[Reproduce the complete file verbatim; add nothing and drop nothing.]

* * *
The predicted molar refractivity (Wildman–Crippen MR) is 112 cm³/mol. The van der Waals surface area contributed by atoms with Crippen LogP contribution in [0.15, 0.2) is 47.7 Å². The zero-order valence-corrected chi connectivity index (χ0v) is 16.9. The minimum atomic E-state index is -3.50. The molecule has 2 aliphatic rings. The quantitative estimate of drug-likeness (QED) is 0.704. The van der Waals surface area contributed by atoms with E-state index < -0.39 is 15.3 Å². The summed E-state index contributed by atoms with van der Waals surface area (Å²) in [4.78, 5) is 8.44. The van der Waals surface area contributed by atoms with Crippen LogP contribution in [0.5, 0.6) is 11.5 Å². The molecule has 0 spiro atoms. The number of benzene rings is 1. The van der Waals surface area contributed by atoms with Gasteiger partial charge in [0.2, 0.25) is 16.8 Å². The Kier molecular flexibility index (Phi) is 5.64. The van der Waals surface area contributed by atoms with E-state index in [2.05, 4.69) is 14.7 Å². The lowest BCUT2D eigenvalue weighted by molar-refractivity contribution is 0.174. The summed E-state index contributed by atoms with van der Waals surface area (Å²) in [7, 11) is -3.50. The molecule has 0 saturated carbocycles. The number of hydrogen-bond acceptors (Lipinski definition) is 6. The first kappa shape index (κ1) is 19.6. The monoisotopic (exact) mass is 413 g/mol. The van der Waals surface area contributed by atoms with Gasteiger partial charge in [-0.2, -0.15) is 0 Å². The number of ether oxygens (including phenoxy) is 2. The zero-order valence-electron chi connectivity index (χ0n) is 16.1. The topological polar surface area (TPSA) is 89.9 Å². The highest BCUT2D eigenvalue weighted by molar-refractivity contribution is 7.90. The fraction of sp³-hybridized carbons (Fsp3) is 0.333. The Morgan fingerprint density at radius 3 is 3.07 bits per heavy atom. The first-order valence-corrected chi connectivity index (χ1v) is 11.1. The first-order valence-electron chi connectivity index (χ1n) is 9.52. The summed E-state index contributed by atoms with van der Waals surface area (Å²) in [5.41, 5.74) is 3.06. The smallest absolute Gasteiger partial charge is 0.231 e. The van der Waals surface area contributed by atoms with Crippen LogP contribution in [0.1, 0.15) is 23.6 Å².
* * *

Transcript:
The predicted molar refractivity (Wildman–Crippen MR) is 112 cm³/mol. The van der Waals surface area contributed by atoms with Crippen LogP contribution in [0.15, 0.2) is 47.7 Å². The zero-order valence-corrected chi connectivity index (χ0v) is 16.9. The minimum atomic E-state index is -3.50. The molecule has 2 aliphatic rings. The quantitative estimate of drug-likeness (QED) is 0.704. The van der Waals surface area contributed by atoms with E-state index < -0.39 is 15.3 Å². The summed E-state index contributed by atoms with van der Waals surface area (Å²) in [4.78, 5) is 8.44. The van der Waals surface area contributed by atoms with Crippen LogP contribution in [0.5, 0.6) is 11.5 Å². The molecule has 0 spiro atoms. The number of benzene rings is 1. The van der Waals surface area contributed by atoms with Gasteiger partial charge in [0.2, 0.25) is 16.8 Å². The Kier molecular flexibility index (Phi) is 5.64. The van der Waals surface area contributed by atoms with E-state index in [2.05, 4.69) is 14.7 Å². The lowest BCUT2D eigenvalue weighted by molar-refractivity contribution is 0.174. The summed E-state index contributed by atoms with van der Waals surface area (Å²) in [7, 11) is -3.50. The molecule has 0 saturated carbocycles. The number of hydrogen-bond acceptors (Lipinski definition) is 6. The first kappa shape index (κ1) is 19.6. The monoisotopic (exact) mass is 413 g/mol. The van der Waals surface area contributed by atoms with Gasteiger partial charge in [-0.2, -0.15) is 0 Å². The number of ether oxygens (including phenoxy) is 2. The zero-order valence-electron chi connectivity index (χ0n) is 16.1. The topological polar surface area (TPSA) is 89.9 Å². The highest BCUT2D eigenvalue weighted by molar-refractivity contribution is 7.90. The fraction of sp³-hybridized carbons (Fsp3) is 0.333. The Morgan fingerprint density at radius 3 is 3.07 bits per heavy atom. The first-order valence-corrected chi connectivity index (χ1v) is 11.1. The first-order valence-electron chi connectivity index (χ1n) is 9.52. The summed E-state index contributed by atoms with van der Waals surface area (Å²) in [5.41, 5.74) is 3.06. The smallest absolute Gasteiger partial charge is 0.231 e. The van der Waals surface area contributed by atoms with Crippen LogP contribution in [0.1, 0.15) is 23.6 Å².